Microchips to protect trees from smugglers

Foresters and farmers in Karnataka, Kerala and Andhra Pradesh have decided to go high-tech to protect the precious flora from smugglers and timber mafia. Scientists from the Bengaluru-based Institute of Wood Science and Technology (IWST) have helped insert microchips in precious trees of the region including sandalwood, red sanders, teak and mahogany to alert the owners about the trees being stolen or uprooted.

Buoyed by the success of its pilot study on the IWST campus in Malleswaram and an agroforestry farm near Nelamangala, the scientists now plan to insert microchips in forests and farmlands of Karnataka, Kerala and Andhra Pradesh.

IWST, last year, in association with Hitachi India, had developed chip-based sensors and related software for recording signals. The microchips were inserted into trees especially the 50 sandalwood trees on the campus on an experimental basis. The improvised chips will be inserted into sandalwood trees in Marayur range in Idukki forest division of neighbouring Kerala.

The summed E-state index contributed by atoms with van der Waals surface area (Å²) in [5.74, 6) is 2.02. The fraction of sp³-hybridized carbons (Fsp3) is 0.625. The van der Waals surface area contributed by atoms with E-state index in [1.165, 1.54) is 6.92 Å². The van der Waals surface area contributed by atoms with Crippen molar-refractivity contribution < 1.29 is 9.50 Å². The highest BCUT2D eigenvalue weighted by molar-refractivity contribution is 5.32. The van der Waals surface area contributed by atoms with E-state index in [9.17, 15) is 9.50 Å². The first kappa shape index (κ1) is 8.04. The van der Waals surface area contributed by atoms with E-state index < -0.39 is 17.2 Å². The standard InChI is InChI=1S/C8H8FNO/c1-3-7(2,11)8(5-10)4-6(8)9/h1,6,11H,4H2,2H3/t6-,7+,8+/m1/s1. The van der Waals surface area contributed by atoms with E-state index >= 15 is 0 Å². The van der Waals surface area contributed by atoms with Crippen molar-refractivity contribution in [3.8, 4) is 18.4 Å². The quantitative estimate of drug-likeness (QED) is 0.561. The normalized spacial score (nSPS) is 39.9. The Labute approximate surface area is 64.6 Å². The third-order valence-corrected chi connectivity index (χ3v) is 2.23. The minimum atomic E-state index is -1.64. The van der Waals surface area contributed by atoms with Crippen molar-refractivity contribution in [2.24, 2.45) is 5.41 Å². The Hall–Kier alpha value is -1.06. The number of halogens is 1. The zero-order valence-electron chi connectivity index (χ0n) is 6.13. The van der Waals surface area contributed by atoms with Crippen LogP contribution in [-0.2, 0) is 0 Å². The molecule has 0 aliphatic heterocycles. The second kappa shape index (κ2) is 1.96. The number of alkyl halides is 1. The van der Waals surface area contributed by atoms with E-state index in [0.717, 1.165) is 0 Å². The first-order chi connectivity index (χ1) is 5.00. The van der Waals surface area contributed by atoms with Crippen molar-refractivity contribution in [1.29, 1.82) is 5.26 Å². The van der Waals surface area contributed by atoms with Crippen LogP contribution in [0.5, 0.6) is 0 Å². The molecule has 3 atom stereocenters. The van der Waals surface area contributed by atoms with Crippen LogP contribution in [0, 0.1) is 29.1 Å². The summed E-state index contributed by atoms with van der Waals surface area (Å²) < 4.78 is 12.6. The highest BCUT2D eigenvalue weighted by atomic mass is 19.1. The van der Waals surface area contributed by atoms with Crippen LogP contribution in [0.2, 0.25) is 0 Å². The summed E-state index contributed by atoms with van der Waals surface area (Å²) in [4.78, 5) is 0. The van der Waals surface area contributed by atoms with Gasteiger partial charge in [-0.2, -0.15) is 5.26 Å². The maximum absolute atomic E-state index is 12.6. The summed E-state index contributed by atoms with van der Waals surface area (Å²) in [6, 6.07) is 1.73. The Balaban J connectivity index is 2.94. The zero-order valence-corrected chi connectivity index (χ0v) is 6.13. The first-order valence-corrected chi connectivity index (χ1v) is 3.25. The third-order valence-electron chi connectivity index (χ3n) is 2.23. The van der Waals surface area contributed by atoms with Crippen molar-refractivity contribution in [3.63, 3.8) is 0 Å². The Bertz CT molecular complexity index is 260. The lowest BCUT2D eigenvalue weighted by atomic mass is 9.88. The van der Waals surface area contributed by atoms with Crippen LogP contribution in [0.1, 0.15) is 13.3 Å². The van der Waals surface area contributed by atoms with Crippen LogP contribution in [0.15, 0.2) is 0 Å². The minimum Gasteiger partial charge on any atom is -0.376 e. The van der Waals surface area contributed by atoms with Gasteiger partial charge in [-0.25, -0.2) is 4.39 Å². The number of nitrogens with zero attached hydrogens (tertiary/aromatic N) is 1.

The camouflaged bark-coloured chips running on the Internet of Things (IoT) technology are just 1.5 inches in size and can easily be inserted into trees. The chips pick up vibrations triggered by axes and saws. The accelerometer and a radio frequency emitter in the chips send signals to the server and owner of the forest patch or planter or to the Security guards.

The chips are water and dust resistant and adapt to various agro-climatic conditions. The sensors are capable of distinguishing between the vibrations triggered by axe or saw cut or natural forces like wind and rain.

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